Despite the cold and snow, thousands of yarn lovers descended on the Four Points by Sheraton Pittsburgh North in Mars over the weekend for the annual Pittsburgh Knit & Crochet Festival.
“Given the weather, it was outstanding,” said organizer Barbara Grossman of the show’s turnout. “I think the knitters and crocheters and the fiber people are more reliable than the post man. The snow and the sleet didn’t keep them away.”
Now in its eighth year, the three-day event took place Friday through Sunday and attracted about 2,500 knitting enthusiasts from around the nation and Canada.
Among the 59 vendors displaying a variety of wares were local companies such as Yarns by Design in Oakmont and the Highland Alpacas farm in Grove City, which sells yarn and other items made from alpaca fur. There also were businesses from across the nation, including the Buffalo Wool Company out of Fort Worth, Texas, along with exhibits and demonstrations in knitting, crochet, weaving, spinning, basketry and more.
A big hit with attendees was Steven Berg of Yarn Garage. Better known as StevenBe, the Minnesota-based knitter known for his rocking designs and over-the-top personality was emcee of Friday’s fashion show, which featured knit and crochet designs from the 1930s through today. Some of the most futuristic designs came from StevenBe himself, including a shawl made out of old eight-track tape and a vest that featured bungee chord and chain link details.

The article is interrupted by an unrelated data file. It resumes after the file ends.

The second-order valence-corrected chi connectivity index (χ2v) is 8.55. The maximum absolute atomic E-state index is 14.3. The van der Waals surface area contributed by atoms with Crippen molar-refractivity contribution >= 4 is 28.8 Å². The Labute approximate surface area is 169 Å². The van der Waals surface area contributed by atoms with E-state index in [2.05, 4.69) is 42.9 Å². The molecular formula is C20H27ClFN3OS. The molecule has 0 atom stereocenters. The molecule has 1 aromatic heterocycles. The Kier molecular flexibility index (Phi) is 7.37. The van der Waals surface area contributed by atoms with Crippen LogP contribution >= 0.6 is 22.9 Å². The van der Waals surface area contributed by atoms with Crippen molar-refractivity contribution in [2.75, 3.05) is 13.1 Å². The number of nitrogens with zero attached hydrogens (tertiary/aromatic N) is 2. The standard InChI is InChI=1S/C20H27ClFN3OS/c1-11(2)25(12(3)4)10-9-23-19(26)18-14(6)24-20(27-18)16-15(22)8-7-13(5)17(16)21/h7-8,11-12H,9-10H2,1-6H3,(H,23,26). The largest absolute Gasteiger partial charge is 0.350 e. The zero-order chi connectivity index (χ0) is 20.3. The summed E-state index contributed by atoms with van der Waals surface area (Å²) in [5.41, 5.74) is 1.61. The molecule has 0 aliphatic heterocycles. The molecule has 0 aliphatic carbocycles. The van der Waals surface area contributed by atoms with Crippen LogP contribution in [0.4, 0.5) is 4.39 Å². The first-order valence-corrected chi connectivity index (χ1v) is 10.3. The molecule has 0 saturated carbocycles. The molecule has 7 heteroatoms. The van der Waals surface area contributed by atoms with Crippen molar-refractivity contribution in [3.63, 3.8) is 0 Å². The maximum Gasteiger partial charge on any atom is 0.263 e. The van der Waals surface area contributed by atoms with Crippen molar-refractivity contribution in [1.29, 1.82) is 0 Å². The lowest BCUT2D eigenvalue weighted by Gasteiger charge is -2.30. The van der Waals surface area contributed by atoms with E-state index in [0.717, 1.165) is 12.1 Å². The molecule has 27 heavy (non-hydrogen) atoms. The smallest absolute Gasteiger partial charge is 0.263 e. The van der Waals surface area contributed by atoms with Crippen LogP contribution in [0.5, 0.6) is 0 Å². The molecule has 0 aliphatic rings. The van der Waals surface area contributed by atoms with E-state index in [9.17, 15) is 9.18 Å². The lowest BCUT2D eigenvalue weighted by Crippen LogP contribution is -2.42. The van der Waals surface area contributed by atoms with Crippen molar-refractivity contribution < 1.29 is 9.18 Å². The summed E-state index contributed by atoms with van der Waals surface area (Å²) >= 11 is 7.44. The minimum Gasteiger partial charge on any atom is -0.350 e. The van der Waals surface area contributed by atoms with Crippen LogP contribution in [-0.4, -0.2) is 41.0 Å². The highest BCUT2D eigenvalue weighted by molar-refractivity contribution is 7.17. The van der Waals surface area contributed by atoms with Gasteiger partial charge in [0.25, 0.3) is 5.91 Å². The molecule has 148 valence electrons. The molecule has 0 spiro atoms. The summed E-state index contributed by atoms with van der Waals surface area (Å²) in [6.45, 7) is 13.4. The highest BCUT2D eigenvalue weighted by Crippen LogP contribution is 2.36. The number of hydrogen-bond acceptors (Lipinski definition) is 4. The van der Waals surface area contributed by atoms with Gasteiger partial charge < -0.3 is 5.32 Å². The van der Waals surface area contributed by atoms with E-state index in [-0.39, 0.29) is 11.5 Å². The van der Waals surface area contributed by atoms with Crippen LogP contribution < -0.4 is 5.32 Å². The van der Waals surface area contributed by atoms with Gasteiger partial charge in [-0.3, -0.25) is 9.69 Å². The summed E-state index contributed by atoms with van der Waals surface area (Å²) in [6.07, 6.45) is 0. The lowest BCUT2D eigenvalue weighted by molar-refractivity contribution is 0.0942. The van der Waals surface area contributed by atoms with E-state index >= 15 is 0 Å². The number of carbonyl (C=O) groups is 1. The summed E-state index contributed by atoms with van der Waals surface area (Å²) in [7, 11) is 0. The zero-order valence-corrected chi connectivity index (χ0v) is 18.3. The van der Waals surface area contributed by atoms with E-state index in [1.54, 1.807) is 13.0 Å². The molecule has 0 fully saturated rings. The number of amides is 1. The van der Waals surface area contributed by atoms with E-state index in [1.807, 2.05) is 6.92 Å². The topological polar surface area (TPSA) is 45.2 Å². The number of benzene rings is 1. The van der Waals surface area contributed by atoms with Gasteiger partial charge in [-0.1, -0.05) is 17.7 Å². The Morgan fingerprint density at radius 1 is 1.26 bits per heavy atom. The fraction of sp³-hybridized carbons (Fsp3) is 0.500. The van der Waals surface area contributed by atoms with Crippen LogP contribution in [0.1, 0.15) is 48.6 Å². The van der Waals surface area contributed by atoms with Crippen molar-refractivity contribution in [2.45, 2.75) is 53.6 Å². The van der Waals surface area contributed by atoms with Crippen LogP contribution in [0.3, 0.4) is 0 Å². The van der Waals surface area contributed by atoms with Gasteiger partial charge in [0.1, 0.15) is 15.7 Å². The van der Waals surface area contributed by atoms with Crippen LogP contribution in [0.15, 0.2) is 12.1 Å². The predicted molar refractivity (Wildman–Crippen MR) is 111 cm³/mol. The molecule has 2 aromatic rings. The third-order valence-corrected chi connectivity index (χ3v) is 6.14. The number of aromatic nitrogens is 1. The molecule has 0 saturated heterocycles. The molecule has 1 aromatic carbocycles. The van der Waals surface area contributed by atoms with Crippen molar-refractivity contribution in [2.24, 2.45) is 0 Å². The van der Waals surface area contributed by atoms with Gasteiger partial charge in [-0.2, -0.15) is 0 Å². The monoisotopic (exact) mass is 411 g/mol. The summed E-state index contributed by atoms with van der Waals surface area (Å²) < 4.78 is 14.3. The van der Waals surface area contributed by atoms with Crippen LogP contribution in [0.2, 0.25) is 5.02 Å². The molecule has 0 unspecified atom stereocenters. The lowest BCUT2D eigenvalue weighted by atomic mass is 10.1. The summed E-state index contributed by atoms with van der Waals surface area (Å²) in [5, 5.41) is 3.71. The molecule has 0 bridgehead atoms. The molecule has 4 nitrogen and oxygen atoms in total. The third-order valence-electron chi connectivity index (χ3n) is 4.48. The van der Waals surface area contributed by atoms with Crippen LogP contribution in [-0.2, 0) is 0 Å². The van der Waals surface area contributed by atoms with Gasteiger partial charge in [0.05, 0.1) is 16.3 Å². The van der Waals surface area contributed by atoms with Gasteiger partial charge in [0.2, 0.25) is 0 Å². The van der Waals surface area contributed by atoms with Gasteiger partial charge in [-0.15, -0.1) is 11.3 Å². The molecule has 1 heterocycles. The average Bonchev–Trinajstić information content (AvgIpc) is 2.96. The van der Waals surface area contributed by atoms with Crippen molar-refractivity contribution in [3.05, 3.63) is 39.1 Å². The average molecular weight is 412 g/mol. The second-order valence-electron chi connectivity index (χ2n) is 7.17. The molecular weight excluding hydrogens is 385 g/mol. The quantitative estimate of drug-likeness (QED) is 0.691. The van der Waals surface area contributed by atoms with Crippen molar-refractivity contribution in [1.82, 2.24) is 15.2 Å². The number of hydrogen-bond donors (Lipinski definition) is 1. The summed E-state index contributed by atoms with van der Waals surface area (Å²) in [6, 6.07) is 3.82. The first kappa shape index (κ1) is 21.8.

This is the second year in a row Berg has hosted the fashion show—which featured more than 100 garments—and he said he’ll be back for more next year.
“I like to adlib and add a little humor to the show, but I also like to educate people,” Berg said.
Another popular area was the needle felting area sponsored by Gloria Horn Sewing Studios. Attendees were invited to pick pieces of scraps of fabric and use one of several felting machines on display to stitch the pieces into a neck warmer.
“We got a lot of first timers and we got a lot of repeats, too,” said Sue Cook of the Gloria Horn Sewing Studio in Mt. Lebanon.
Attendees at the show also were given free supplies courtesy of craft retailer Pat Catan’s to make a square that will be donated to Warm-up America, a nonprofit that distributes afghans, caps and other items to people in need.
This was the first year the show featured a full three days of classes and exhibits. For next year, Grossman said she'll considering adding a fourth day in which knitting and crochet instructors develop their teaching methods.